For the first post on StatisticalBullshit.com, it seems appropriate to discuss one of the most common instances of Statistical Bullshit: *p*-hacking!

What is *p*-hacking? Well, let’s first talk about *p*-values.

A *p*-value is the probability that the observed data occurred due to random chance alone. For instance, when performing a t-test that compares two groups of data, such as performance for two work units, the *p*-value indicates the likelihood that the observed differences between the two groups occurred due to random chance alone. If the *p*-value is 0.05, for example, it indicates that there is a five percent likelihood that the observed results occurred due to random chance alone. So, if the *p*-value is reasonably small (most often < .05), then we can assume that some effect other than random chance alone caused the observed relationships – and we most often assume that our effect of interest was indeed the cause. In these instances, we say that the result is statistically significant.

For more information on *p*-values, visit my *p*-value page at MattCHoward.com.

So, what is *p*-hacking? *P*-hacking is when a researcher or practitioner looks at many relationships to find a statistically significant result (p < .05), and then only reports significant findings. For instance, a researcher or practitioner may collect data on seven different variables, and then calculate correlations between each of them. This would result in a total of 21 different correlations. They could find one or two significant relationships (p < .05), rejoice, and write-up a report about the significant finding(s). But is this a good practice? Definitely not.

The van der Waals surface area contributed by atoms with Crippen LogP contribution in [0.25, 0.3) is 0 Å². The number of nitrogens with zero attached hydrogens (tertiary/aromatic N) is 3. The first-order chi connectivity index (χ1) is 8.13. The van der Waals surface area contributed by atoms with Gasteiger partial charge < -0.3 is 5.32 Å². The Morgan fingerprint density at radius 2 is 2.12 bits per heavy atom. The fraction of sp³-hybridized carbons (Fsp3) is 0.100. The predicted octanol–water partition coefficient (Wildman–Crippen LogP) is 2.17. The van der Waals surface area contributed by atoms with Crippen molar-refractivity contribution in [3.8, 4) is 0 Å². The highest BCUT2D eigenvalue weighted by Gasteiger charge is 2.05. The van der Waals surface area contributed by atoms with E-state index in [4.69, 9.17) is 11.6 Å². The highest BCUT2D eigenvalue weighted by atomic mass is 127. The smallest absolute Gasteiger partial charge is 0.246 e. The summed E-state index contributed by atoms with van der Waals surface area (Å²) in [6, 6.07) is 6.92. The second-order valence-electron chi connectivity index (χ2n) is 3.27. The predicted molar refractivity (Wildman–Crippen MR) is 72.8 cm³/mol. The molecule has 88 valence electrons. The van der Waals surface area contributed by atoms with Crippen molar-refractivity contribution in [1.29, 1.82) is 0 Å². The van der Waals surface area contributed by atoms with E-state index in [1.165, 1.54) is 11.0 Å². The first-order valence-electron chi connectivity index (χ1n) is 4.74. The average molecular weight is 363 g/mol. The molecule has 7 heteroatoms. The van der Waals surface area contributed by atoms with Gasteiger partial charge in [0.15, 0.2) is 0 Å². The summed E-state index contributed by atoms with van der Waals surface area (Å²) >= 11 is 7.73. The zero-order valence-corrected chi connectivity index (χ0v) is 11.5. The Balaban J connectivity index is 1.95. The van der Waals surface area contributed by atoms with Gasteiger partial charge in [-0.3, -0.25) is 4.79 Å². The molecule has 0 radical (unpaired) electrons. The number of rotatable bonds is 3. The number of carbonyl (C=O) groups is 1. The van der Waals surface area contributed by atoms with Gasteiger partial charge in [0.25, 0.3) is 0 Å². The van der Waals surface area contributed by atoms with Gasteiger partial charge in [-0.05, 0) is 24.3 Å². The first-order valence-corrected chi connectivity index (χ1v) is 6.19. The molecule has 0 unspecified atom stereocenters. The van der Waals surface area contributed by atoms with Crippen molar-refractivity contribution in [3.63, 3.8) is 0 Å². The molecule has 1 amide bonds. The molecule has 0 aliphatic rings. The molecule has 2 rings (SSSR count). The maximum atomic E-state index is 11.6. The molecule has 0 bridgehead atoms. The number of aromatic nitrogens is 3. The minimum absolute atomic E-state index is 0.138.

Given 21 different correlations, we would expect one or two of them to be significant, even if all the variables were completely randomly generated (and hence should not be significantly related). This is because the *p*-value is the likelihood that a result is significant due to random chance alone. If we expect this random chance to occur five percent of the time, then 21 correlations would produce at least one significant result on average (21 * .05 = 1.05). So, although a result may be statistically significant, it does not always mean that a meaningful effect caused the finding.

Some readers may still be skeptical that random variables could produce significant findings. Let me give you another example. I recently completed two studies in which I had participants predict a completely random future event. As you probably assumed, no one was able to predict the future even better than random chance alone, which supports that any correct guesses were only achieved by random chance alone. So, any predictor variables should not be significantly related to the number of correct guesses. However, I found a statistically significant relationship between gender and the number of correct guesses (*r* = .21, *p* < .05), and women are able to predict the future better than men! Right?

Well, let’s look at the results of the two studies:

Study 1 |
Study 2 |
||

Predictor |
Correlation with Number of Correct Guesses |
Predictor |
Correlation with Number of Correct Guesses |

1.) Perceived Ability to Predict the Future |
-.08 |
1.) Perceived Ability to Predict the Future |
-.02 |

2.) Self-Esteem |
-.07 |
2.) Self-Esteem |
.09 |

3.) Openness |
.02 |
3.) Openness |
.04 |

4.) Conscientious |
-.01 |
4.) Conscientious |
.01 |

5.) Extraversion |
-.07 |
5.) Extraversion |